Tucson is the urban center of a metropolitan area that will push to a population of one million before the next census. In the city of Tucson there are 248,777 eligible voters yet slightly less than 22% of them actually voted, and half of those voted by mail.
We often decry this low level of voter participation, but I wonder if it really makes any difference to the quality of government we get. This may be heresy, but might it possibly be the case that low turnout gives us better government?
After all, the people who vote are the political activists, the politically engaged, people who are well enough informed to have some understanding of the candidates and issues.
Being Paid To Vote
There may be an initiative on the ballot in 2006 that will pay eligible voters to vote. Every voter will be given a lottery ticket. Such a deal--- but do we really want this? “Whodja vote for?” …”Who knows, but I got my ticket.”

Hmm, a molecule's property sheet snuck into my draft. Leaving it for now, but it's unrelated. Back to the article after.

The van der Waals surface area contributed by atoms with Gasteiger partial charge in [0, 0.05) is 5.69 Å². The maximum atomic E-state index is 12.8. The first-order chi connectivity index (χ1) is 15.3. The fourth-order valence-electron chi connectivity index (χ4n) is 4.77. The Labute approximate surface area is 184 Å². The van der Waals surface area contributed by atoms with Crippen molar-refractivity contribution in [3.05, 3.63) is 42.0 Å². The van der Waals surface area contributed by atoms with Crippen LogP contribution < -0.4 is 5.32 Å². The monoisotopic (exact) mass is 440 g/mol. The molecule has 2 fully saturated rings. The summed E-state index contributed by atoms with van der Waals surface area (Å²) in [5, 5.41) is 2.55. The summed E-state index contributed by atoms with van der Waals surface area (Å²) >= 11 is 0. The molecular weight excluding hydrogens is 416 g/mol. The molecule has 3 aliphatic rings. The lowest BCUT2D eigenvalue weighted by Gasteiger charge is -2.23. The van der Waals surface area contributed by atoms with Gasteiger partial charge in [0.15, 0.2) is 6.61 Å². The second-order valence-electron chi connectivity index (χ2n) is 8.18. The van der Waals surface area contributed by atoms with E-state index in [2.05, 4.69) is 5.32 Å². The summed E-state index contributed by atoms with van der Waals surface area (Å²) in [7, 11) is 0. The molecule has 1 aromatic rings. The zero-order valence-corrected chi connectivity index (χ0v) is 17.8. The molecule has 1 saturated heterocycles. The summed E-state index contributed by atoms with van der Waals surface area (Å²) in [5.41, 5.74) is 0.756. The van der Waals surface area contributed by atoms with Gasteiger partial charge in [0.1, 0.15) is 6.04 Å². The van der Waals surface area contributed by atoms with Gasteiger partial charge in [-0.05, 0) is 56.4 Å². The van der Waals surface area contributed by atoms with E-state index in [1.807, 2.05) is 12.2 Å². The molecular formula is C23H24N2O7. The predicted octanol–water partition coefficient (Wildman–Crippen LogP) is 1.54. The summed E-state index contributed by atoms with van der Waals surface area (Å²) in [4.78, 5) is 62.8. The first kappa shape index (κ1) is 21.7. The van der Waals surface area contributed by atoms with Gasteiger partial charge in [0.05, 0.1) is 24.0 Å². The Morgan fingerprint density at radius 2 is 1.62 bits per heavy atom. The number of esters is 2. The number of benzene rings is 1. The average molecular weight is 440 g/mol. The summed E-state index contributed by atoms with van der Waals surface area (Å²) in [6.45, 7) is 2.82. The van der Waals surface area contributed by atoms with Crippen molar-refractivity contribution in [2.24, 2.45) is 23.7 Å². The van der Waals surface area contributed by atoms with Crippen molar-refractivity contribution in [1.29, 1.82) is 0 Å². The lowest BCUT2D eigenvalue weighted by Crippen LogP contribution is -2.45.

Vote by Mail
Talked to Tucson city councilman Leal last night. Look for him to try move the city to an all-vote-by-mail policy. It cost Tucson a half million dollars to open the polls yesterday.
It would certainly save the city money, but it does make elections more expensive for the parties, so in one sense you are just shifting the costs.
On a purely personal note I would be sorry not to be able to go to the polling place to vote. It always seems to me that actually going to the polls, seeing my neighbors, marking a ballot in the privacy of the voting booth, was a kind of public affirmation of my belief in the system.